20 Years Ago
It was a cold and cloudy November day in 1993 when I saw Mrs. Doubtfire. And I was stoked. This movie had been hyped for months and what about it wasn’t worth looking forward to? Robin Williams doing tons of voices and impressions? Check. Robin Williams fooling his own family by dressing in drag? Check. General craziness? Check.
And for a 12-year-old, it delivered. I remember leaving the theater after having laughed for much of the two hour run-time, even if I didn’t get all the serious divorce stuff. I couldn’t get enough of the ways Williams’ Daniel Hillard kept finding new and inventive ways to conceal that he was Mrs. Doubtfire. A “run-by fruiting.” An old lady peeing standing up. Getting hit on by the bus driver. It was the goods and seemed so original at that age, even if the cross-dressing, mistaken identity comedy had been done to death by then.
I remember running into one of my friends while walking out of the theater. He said he hated the movie and it wasn’t funny. I looked at him as if he were a ghost, wondering how a fellow human could be so hollow and possess such a black heart. I remember reading Ebert’s 2.5 star review and thinking he was out of his mind.
20 Years Later
Now I kind of see what these guys were talking about. That’s not to say the movie isn’t funny, but as an adult it certainly gets a whole lot weirder. For one, director Chris Columbus lays the divorce stuff on THICK. And little Mara Wilson. She’s so sad and has that lisp and you just want to rescue her from this madness. This scene is some pretty serious stuff:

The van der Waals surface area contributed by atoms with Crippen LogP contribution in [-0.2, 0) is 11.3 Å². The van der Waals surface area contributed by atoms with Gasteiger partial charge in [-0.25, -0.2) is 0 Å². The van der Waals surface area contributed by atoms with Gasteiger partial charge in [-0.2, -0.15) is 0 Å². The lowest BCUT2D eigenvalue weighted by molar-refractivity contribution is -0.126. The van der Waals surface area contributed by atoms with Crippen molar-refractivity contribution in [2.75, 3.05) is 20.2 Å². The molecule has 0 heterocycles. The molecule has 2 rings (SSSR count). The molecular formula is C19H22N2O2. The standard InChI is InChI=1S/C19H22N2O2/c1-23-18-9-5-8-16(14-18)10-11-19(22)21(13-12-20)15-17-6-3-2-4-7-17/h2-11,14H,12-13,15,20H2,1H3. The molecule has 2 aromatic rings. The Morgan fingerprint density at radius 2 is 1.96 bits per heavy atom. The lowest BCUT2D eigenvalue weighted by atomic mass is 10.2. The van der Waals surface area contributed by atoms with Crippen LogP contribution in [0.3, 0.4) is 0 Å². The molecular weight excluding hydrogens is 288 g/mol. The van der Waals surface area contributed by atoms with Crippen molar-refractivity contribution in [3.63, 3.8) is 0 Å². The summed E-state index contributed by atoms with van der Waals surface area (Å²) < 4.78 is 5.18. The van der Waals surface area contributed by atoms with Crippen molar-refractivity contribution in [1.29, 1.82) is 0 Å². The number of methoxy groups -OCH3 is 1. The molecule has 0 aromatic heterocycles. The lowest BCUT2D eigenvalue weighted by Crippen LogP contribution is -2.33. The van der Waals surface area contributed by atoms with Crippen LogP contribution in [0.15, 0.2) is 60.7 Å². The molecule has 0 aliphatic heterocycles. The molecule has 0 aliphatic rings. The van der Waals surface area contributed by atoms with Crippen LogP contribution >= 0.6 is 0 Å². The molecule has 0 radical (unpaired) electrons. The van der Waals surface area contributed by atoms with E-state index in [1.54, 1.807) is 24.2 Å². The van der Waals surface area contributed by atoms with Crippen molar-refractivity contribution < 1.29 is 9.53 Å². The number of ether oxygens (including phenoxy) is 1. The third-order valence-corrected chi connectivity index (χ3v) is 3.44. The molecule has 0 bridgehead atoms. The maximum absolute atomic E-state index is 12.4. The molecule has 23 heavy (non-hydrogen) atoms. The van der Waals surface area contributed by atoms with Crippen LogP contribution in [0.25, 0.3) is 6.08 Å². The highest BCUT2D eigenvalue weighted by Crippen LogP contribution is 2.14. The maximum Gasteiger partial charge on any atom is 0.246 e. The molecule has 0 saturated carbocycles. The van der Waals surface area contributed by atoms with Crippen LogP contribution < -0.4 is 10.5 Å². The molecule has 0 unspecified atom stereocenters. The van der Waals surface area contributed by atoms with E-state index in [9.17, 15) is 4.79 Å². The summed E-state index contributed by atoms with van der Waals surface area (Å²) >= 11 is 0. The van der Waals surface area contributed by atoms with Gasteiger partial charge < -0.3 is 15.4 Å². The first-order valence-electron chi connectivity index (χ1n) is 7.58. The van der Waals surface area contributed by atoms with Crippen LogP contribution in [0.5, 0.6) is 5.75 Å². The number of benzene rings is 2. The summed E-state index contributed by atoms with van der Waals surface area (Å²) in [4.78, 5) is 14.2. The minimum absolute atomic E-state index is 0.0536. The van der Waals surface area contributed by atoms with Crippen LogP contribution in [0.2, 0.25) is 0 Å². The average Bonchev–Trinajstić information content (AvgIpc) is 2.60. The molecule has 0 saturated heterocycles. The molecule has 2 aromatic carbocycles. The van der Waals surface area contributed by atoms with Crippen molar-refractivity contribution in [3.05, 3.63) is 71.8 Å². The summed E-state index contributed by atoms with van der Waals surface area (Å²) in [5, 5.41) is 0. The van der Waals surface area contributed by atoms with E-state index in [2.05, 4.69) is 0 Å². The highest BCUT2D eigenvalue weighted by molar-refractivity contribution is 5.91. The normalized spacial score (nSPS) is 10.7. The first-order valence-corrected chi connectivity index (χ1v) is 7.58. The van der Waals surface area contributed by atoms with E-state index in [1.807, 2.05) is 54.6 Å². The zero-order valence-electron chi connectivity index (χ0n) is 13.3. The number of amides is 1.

Damn. Even as a youngster I thought Sally Field was a biznatch in this movie, and that really hasn’t changed. You also realize how much filler there is. The run-time could have easily been chopped by twenty minutes without really losing anything. The intro montage of Williams’ voice skills goes on forever, as does the interview scene and the extended, central sequence in the restaurant where Williams must play both Daniel and Mrs. Doubtfire for two different parties. Admittedly, him getting piss drunk with Robert Prosky is still pretty funny.
Other scenes definitely still work. There’s Mrs. Doubfire having hot flashes:
And of course the run-by fruiting:
Mrs. Doubtfire is by no means a bad movie-going experience and still holds up as vintage Robin Williams, but it’s certainly an odd idea the more you think about it. Could you even imagine this movie getting made today? Not only the cross-dressing part, but also Harvey Fierstein as Hillard’s brother, the most over-the-top, gayest man alive (he made quite the coin playing this part in the 90’s, it should be added)? The film certainly has more darker and serious moments than I remembered as a kid. The ending is as syrupy as they come, but still a crowd-pleaser. The good news is I focused more on the comedy and less on the dumb back story at that age. It could, however, be why Mrs. Doubtfire could also make for a very effective horror movie: